Thursday, March 17, 2011

UK airlines reject BAA plan to take control of scheduling during irregular operations

The Board of Airline Representatives in the UK said it is "surprised and dismayed" at a BAA proposal to impose so-called emergency timetables on airlines as a means to handle extreme weather or exceptional situations—such as last December's snow that led to major disruptions at several UK airports including London Heathrow. Under the proposal, these greatly restricted operating timetables could be imposed by the airport operator, a concept the organization categorically rejects.

The idea was floated by BAA's CEO Colin Matthews at last week's hearing of the Transport Select Committee but was shot down by BAR UK, which represents 86 carriers.

“The idea to impose emergency airline timetables appears to be a knee-jerk reaction to take the heat off the airport operator during the inquiry into the December snow crisis and has not even been discussed with the airlines,” said BAR UK CEO Mike Carrivick. “An emergency timetable would not have worked, since the airport operator had simply no idea what would open and when. So why should they be in a position to dictate schedules to individual airlines when they can’t get their own act together?”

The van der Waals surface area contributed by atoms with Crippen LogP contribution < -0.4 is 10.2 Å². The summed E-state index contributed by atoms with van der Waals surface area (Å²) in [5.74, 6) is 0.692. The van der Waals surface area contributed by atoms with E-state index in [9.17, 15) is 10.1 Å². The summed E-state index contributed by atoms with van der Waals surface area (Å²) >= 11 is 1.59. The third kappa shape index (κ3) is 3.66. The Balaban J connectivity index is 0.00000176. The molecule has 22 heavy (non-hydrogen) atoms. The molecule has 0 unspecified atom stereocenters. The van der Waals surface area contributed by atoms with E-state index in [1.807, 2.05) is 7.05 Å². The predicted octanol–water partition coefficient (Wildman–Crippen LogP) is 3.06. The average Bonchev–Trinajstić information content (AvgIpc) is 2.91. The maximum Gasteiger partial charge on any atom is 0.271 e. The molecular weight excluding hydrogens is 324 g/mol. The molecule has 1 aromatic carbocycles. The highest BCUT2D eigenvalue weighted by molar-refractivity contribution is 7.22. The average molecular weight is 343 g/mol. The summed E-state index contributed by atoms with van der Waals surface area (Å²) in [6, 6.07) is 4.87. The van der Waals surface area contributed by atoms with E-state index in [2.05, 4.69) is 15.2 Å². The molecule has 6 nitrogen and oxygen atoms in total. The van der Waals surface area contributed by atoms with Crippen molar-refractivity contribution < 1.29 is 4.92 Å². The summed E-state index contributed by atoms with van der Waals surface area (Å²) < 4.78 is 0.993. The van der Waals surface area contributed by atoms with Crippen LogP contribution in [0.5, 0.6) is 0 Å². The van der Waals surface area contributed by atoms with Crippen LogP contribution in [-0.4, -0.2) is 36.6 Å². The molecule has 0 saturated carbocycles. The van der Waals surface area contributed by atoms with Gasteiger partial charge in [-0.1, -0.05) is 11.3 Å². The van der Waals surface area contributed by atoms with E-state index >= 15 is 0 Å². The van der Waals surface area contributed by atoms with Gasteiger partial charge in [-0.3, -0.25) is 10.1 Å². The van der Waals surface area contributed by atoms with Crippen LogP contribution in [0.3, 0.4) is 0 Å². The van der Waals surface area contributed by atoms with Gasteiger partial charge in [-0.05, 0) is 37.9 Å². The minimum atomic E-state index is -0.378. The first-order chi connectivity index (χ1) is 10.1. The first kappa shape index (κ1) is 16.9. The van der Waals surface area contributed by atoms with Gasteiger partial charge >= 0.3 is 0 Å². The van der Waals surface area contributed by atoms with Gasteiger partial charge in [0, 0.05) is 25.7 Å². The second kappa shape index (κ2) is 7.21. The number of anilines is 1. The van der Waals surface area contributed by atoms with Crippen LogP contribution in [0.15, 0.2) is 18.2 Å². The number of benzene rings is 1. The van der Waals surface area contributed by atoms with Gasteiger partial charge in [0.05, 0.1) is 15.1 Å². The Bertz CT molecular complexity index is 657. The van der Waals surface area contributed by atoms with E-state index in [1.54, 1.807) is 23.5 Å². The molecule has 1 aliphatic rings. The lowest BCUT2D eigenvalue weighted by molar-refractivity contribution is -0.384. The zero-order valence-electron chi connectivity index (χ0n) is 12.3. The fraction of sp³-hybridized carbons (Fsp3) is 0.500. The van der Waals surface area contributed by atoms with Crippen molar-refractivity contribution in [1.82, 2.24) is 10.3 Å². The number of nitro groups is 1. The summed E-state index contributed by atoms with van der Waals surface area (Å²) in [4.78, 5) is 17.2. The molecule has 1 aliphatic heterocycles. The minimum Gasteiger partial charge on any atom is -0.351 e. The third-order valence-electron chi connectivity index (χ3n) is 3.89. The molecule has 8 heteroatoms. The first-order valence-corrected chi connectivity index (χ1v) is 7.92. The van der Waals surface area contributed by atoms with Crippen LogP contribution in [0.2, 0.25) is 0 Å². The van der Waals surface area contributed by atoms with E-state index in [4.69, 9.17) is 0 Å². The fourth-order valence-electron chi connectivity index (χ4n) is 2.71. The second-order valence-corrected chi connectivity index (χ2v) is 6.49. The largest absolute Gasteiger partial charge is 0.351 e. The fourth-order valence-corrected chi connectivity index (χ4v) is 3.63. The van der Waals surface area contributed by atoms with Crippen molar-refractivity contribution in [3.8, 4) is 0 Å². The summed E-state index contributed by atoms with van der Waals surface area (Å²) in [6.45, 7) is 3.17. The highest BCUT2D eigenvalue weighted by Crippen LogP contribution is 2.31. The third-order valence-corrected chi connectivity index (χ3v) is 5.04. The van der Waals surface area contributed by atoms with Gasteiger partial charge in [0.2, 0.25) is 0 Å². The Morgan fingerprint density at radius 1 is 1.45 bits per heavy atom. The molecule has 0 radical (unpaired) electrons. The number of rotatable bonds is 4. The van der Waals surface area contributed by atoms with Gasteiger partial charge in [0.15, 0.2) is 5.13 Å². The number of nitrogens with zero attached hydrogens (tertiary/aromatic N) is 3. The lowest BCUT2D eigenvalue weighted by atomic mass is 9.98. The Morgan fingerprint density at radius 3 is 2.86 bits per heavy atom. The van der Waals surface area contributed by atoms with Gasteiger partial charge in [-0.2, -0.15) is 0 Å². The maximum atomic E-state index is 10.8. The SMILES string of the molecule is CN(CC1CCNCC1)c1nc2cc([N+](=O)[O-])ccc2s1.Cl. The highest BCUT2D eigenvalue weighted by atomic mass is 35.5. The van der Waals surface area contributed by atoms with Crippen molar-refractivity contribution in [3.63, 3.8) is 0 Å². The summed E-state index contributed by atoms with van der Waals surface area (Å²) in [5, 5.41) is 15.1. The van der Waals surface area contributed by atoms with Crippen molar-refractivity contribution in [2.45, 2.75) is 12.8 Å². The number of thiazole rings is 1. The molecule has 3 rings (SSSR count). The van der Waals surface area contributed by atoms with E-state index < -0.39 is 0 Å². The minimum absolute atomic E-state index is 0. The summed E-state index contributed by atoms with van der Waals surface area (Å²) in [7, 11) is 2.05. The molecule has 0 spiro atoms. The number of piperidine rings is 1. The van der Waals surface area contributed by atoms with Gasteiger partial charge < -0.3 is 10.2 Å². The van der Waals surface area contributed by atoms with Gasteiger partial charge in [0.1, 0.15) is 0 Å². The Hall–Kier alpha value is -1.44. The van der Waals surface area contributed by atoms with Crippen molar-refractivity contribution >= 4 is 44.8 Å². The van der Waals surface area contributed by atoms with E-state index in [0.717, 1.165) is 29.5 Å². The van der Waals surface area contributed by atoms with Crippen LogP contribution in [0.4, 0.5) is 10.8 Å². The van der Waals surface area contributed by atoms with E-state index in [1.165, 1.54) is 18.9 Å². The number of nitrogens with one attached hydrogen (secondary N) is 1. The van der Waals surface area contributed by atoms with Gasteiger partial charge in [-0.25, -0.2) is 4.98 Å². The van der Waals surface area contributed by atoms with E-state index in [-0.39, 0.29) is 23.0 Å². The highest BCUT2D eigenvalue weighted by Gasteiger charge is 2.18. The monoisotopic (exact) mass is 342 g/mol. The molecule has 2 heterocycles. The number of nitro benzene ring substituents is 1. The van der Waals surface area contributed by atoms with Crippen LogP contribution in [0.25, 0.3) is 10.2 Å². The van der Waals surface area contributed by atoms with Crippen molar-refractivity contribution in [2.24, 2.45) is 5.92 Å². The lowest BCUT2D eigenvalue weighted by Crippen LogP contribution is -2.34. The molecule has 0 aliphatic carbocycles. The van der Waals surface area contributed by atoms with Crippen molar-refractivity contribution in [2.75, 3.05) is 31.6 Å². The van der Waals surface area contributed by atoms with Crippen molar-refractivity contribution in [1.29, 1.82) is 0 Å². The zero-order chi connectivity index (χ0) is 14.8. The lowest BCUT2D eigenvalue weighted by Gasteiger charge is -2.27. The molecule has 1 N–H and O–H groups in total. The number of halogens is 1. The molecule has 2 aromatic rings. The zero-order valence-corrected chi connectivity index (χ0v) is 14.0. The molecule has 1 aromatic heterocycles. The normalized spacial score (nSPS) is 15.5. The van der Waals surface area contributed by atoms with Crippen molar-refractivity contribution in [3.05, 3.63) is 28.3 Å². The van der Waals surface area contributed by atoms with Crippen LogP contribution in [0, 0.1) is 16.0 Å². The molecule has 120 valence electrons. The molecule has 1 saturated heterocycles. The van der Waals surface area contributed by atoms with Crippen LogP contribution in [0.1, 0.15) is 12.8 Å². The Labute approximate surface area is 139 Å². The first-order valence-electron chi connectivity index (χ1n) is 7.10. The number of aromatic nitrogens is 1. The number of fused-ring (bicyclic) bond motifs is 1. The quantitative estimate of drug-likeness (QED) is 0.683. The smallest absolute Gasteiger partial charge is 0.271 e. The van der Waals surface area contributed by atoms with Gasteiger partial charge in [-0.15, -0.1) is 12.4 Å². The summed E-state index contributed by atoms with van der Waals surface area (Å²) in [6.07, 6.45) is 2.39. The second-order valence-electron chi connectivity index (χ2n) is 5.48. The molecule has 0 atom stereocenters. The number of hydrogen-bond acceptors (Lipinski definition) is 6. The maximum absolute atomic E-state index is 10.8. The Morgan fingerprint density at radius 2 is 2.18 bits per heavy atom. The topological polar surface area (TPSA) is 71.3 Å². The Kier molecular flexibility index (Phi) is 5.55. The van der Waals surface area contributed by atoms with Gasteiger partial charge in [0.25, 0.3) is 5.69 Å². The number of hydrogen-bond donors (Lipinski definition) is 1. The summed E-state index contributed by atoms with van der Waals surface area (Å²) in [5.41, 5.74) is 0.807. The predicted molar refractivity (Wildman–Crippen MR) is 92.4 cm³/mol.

In a comment to ATW, Carrivick said he believes it would be “very perverse if the airport operator, responsible for the mismanaged airport closures in December, was arbiter of who could or could not fly,” noting that there were a “huge range of other issues” with the proposal, including the fact that it does not take into account long-haul flights already en route.

Moreover, he pointed out, it would remove the incentive for airports like LHR to reopen quickly while simultaneously imposing lost revenue and added costs onto airlines through EU262 denied boarding regulation. “Do the airlines think such a plan would work? No,” he added. “Instead [of emergency timetables] airline requirements in the first instance are a robust snow plan, one that will be implemented effectively. Let’s keep to the established system of the airlines setting the timetables and the airport operators efficiently managing operations.”

Source : http://atwonline.com/airports-routes/news/uk-airlines-reject-baa-plan-take-control-scheduling-during-irregular-operations?cid=nl_atw_dn

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